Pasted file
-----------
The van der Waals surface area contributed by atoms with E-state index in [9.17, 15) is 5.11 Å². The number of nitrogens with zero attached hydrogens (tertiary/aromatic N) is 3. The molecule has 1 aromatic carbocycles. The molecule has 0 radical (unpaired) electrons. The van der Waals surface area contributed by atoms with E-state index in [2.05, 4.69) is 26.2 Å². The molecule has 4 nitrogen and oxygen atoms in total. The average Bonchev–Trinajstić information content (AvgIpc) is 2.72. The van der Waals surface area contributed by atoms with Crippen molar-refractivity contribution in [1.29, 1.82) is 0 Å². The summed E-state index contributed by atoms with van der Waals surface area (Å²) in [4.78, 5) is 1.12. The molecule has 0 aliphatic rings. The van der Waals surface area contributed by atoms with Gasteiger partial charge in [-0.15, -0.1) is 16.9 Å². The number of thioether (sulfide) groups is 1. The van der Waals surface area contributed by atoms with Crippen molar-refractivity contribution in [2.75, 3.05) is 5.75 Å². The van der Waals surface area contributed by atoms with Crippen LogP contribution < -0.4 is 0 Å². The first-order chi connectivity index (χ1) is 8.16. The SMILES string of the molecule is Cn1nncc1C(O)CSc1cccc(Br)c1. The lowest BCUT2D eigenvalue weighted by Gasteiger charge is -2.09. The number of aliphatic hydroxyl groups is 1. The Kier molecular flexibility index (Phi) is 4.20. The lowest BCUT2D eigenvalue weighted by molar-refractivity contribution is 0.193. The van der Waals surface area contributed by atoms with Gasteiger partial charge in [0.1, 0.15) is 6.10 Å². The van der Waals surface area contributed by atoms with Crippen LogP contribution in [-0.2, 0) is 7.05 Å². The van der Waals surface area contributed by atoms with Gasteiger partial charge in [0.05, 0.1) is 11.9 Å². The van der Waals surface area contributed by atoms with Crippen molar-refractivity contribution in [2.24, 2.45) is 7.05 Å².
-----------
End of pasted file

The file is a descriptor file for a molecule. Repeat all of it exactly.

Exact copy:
The van der Waals surface area contributed by atoms with E-state index in [9.17, 15) is 5.11 Å². The number of nitrogens with zero attached hydrogens (tertiary/aromatic N) is 3. The molecule has 1 aromatic carbocycles. The molecule has 0 radical (unpaired) electrons. The van der Waals surface area contributed by atoms with E-state index in [2.05, 4.69) is 26.2 Å². The molecule has 4 nitrogen and oxygen atoms in total. The average Bonchev–Trinajstić information content (AvgIpc) is 2.72. The van der Waals surface area contributed by atoms with Crippen molar-refractivity contribution in [1.29, 1.82) is 0 Å². The summed E-state index contributed by atoms with van der Waals surface area (Å²) in [4.78, 5) is 1.12. The molecule has 0 aliphatic rings. The van der Waals surface area contributed by atoms with Gasteiger partial charge in [-0.15, -0.1) is 16.9 Å². The number of thioether (sulfide) groups is 1. The van der Waals surface area contributed by atoms with Crippen molar-refractivity contribution in [2.75, 3.05) is 5.75 Å². The van der Waals surface area contributed by atoms with Crippen LogP contribution < -0.4 is 0 Å². The first-order chi connectivity index (χ1) is 8.16. The SMILES string of the molecule is Cn1nncc1C(O)CSc1cccc(Br)c1. The lowest BCUT2D eigenvalue weighted by Gasteiger charge is -2.09. The number of aliphatic hydroxyl groups is 1. The Kier molecular flexibility index (Phi) is 4.20. The lowest BCUT2D eigenvalue weighted by molar-refractivity contribution is 0.193. The van der Waals surface area contributed by atoms with Gasteiger partial charge in [0.1, 0.15) is 6.10 Å². The van der Waals surface area contributed by atoms with Crippen LogP contribution in [-0.2, 0) is 7.05 Å². The van der Waals surface area contributed by atoms with Gasteiger partial charge in [0.05, 0.1) is 11.9 Å². The van der Waals surface area contributed by atoms with Crippen molar-refractivity contribution in [2.24, 2.45) is 7.05 Å².